I want to point out something from our opening scripture… Verse number 6 says that it “repented the Lord that he made man.” In other words, God was sorry that he ever created mankind because of the wickedness they were creating. If it were ever possible for God to experience “shame”, then this would have been it. If there is any consolation to me in this verse, it is that God knows what we’re going through when we have done something and wish we hadn’t.
One key aspect of shame that we need to identify about shame is that while we make mistakes, we are not mistakes. God created us, and He doesn’t create mistakes. We are merely people who need forgiveness from God… we are not people beyond hope.
Have you ever thought or said, “I sometimes feel like a fake”? “I feel inadequate”? “I just feel like I can’t measure up to what I ought to be”?
These are thoughts of shame… and Jesus specifically had these types of people in mind when He said, “Come unto me, all ye that labour and are heavy laden, and I will give you rest.” Jesus wants to remove that weight of shame in our lives.
Let’s look at those statements; “I sometimes feel like a fake.” Honestly, who doesn’t?! What is the shame in feeling like you have to put on a face sometimes just to make it through the day? Just because you mess up and have a tough time living up to what you want to be doesn’t mean you’re a hypocrite. A hypocrite is not someone who fails at something they try to do… but they’re rather a fraud, or phony… someone who purposely only pretends to have certain virtues in order to elevate their own public status. In Matthew 15, Jesus pointed out the true hypocrites when he scolded the Pharisees for forcing people to keep certain laws and then themselves breaking the ones that were convenient for them.
Honest confession about your shortcomings or flaws is not hypocrisy… all of us will feel like a fake from time to time. Even King David had to, “Encourage himself in the Lord” when he didn’t feel up to ‘par’.
What about the feeling of inadequacy? Do you realize that we are only ever truly “able” when we allow Christ to be our strength? Paul said in Philippians 4:13, “I can do all things through Christ which strengtheneth me.” It’s not about whether you are able- it’s about whether you’re avail-able. Christ is able… so let him be able in you.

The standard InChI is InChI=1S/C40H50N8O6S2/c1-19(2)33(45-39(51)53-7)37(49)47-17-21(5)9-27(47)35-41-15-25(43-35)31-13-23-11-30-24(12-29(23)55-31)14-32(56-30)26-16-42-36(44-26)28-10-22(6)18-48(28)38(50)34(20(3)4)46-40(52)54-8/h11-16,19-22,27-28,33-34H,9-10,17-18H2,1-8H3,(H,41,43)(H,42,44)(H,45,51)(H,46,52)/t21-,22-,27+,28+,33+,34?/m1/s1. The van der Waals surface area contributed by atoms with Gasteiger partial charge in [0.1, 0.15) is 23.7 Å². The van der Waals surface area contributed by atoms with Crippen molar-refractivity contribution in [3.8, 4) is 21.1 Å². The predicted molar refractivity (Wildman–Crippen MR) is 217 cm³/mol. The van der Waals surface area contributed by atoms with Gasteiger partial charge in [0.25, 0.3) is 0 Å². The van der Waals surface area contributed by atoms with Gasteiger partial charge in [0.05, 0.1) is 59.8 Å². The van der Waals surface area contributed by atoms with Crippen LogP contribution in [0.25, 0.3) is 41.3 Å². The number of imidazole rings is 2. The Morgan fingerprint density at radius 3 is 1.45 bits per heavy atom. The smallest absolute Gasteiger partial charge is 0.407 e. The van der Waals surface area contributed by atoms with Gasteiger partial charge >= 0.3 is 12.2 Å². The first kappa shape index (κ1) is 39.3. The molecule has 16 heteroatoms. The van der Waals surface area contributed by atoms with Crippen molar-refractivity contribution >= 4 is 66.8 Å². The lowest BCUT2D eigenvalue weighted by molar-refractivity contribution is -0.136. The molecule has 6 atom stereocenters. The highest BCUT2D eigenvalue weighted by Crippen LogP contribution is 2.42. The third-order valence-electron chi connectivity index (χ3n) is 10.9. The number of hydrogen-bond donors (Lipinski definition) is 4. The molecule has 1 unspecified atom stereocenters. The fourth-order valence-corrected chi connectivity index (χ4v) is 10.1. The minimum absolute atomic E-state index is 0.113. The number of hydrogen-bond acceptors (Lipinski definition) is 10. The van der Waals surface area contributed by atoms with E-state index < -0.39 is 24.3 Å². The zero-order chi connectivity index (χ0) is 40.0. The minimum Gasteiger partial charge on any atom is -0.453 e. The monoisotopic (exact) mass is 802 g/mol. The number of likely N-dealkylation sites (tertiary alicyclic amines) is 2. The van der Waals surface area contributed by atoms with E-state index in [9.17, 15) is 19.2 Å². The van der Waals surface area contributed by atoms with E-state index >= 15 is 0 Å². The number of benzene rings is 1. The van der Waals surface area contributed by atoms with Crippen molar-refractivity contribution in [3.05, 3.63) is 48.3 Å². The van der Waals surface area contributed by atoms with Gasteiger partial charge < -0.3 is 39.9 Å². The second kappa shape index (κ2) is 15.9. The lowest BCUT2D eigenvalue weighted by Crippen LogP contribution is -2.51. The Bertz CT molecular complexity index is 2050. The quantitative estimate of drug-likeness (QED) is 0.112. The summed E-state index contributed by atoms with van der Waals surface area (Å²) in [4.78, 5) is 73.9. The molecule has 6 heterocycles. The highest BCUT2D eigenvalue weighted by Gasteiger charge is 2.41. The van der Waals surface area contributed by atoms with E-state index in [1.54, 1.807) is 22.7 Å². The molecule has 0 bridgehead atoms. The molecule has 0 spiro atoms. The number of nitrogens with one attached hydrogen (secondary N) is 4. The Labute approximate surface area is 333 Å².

Jesus told about two men in the temple praying and how one prayed, “I thank you God that I’m not a sinner like everyone else” especially like that tax collector over there!”… and the other man prayed, “Oh God… have mercy on me, for I am a sinner”. Jesus was very clear that it was the second man whose prayers were heard. The one who was honest about his condition.
There is nothing wrong with being honest about our own insufficiency. Jesus said, “My grace is sufficient for thee: for my strength is made perfect in weakness.”
What about the last statement, “I just don’t measure up.” I thank God that there is no ruler or measuring stick to compare ourselves against ourselves. In fact, the Bible says, “but they measuring themselves by themselves, and comparing themselves among themselves, are not wise.” It is not our job to, “measure up”- only to keep trying to go forward. The apostle Paul compared our walk with God to a race, and said, “the last shall be first and the first shall be last.” Did you notice that he didn’t say, “The first are the winners and the last are the losers”? He is implying that there is room for all that finish. Whether you’re first, or last, as long as you make it, you’re a winner.
I want to encourage you to release yourself from the shame that you’ve been bound by. 1 John 1:9 says, “If we confess our sins, he is faithful and just to forgive us our sins, and to cleanse us from all unrighteousness.” It is essential that we confess our shame. We need to get it out of our mind and heart and into an open forum where it can be dealt with. Shame wants to hide itself in the depths of us where it can never be destroyed. And while it’s hiding, shame will deceive you into believing it is gone, only to surface again when you least desire it to- it’s a slavemaster that refuses to let go, as long as it goes unrecognized and not dealt with.
Find a very close, godly friend, parent, pastor or counselor to share your shame with. Once you get it out into the open, where it can be dealt with privately, shame no longer has its power of secrecy to wield over you. You will expose the shame and it can now be prayed for, condemned and rebuked in your life. Sometimes it also helps to just write out your confession on paper, or to speak it into open air when nobody else is around.
But remember, in our opening scripture, we read that Noah found grace in the eyes of the Lord. It never said he was a man who was perfect or sinless- it just said that he found grace in God’s eyes. I wonder how many other people living around Noah would have found grace with God, had they only looked for it?
It’s time to release yourself from shame and give your passions back to God.